The Cost of Thickened Liquids

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Thickened liquids have had a lot of publicity lately in social media.  They’ve been a large part of dysphagia management.  Sometimes, it can be argued that the use of thickened liquids occurs more frequently than other compensation or management techniques.

  • “Texture modification has become one of the most common forms of intervention for dysphagia and is widely considered important for promoting safe and efficient swallowing.”  (Steele and Miller 2010)

Often, products or research is aimed at reducing the use or need of thickening liquids.  The Provale cup is one such product that only allows the patient 5-10 ml per drink, which may or may not be a safer amount of thin or nectar thick liquids.

There is a lot to look at when looking into thickened liquids.  The physical cost is definitely an issue.  Thickener is not cheap.  My friend Vince Clark calculated the cost of pre-thickened liquids and posted the following on Facebook:

When we look at the cost of Thickened liquids:

  • Per Day: 9 x .34 = $3.06
  • Week: $21.42
  • Month: $85.68
  • Year: $1116.90

These are the costs of a single organization.   An individual purchasing thickener may pay double.

We also need to look at how thick we’re recommending for our patients.  Many times and research back that maybe nectar thick is enough.   Dr. Leder looked at patients that aspirated thin liquids and found that these same patients had 100% successful swallows with both nectar and honey thick liquids indicating that nectar thick may be adequate to promote safe swallowing.  (Leder et al 2012)

There has been research leading to the fact that maybe we shouldn’t thicken liquids.  Dr. Logemann et al found honey thick liquids were the most effective in eliminating aspiration when compared to nectar thick liquids and a chin tuck.However, when aspirated, honey thick liquids had the most significant impact causing pneumonia, longer hospital stays or death.  (Protocol 201).

There are times patients are seen for a Modified Barium Swallow Study (MBSS), they penetrate with both thin and nectar so they are placed on honey thick liquids.  Perhaps the debate should not be an all or nothing, thickened liquids or no thickened liquids, but look at the whole patient and make the decision with them.  Always consider those patients that aspirate thin liquids during the MBSS, return home, continue to drink thin liquids and never die from aspiration pneumonia like we sometimes teach them will happen when they aspirate.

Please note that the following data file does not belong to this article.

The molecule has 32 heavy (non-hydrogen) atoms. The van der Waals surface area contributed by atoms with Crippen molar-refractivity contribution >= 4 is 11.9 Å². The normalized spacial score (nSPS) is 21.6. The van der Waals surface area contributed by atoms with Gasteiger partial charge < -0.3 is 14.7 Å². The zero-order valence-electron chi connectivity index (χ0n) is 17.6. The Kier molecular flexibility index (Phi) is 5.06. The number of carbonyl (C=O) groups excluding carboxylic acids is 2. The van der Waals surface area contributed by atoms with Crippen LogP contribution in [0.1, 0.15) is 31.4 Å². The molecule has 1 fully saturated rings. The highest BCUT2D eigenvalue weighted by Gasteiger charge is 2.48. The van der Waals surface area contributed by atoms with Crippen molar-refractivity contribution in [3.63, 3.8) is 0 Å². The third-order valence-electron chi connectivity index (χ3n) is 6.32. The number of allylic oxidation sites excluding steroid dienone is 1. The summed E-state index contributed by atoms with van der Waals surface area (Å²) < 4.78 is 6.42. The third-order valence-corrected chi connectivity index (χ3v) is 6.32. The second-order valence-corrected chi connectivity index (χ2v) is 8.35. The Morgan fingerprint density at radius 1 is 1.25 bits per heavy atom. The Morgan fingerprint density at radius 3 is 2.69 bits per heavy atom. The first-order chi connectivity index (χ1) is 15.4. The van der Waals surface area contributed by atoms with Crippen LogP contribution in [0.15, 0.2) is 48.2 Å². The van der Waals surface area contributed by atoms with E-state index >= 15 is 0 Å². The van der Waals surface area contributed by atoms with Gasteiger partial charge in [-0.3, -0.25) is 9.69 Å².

My interpretation of this research into my very real daily job is that I need to consider the whole patient and that some patients just need those thickened liquids.  They’re not going anywhere anytime soon.

In fact, thickened liquids can be great therapeutically.  Dr. Bonnie Martin-Harris has done quite a bit of research while developing the Modified Barium Swallow Impairment Profile (MBSImP) and has found that using a nectar consistency during the Modified Barium Swallow Study (MBSS) there is more significant pharyngeal movement during the swallow.  There are also studies looking at how adding “weight” to the bolus can be an effective therapeutic strategy.

We need to be careful in interpretation of research.  Just because an article came out that says not to use thickened liquids at all, don’t go and throw out all your thickener.  (Wallace, this article, 2016).

The cost is not only monetary, but also in our patient’s health, satisfaction and quality of life.  We all have or have had that patient that just really doesn’t mind thickened liquids.  They drink the liquids, they may not be turning cartwheels with thickened liquids but they tolerate them.  Some patients know it’s short-term and once they rehabilitate their swallowing function they may be able to resume thins.

We also have or have had those patients that just outright refuse thickened liquids.  They don’t like the texture or the consistency.  This may be the patient that says, “I know I need them but they taste like snot.”  (A former patient on thickened liquids circa 2011.)  This may also be the patient that refuses to follow your recommendations or just stops drinking all-together.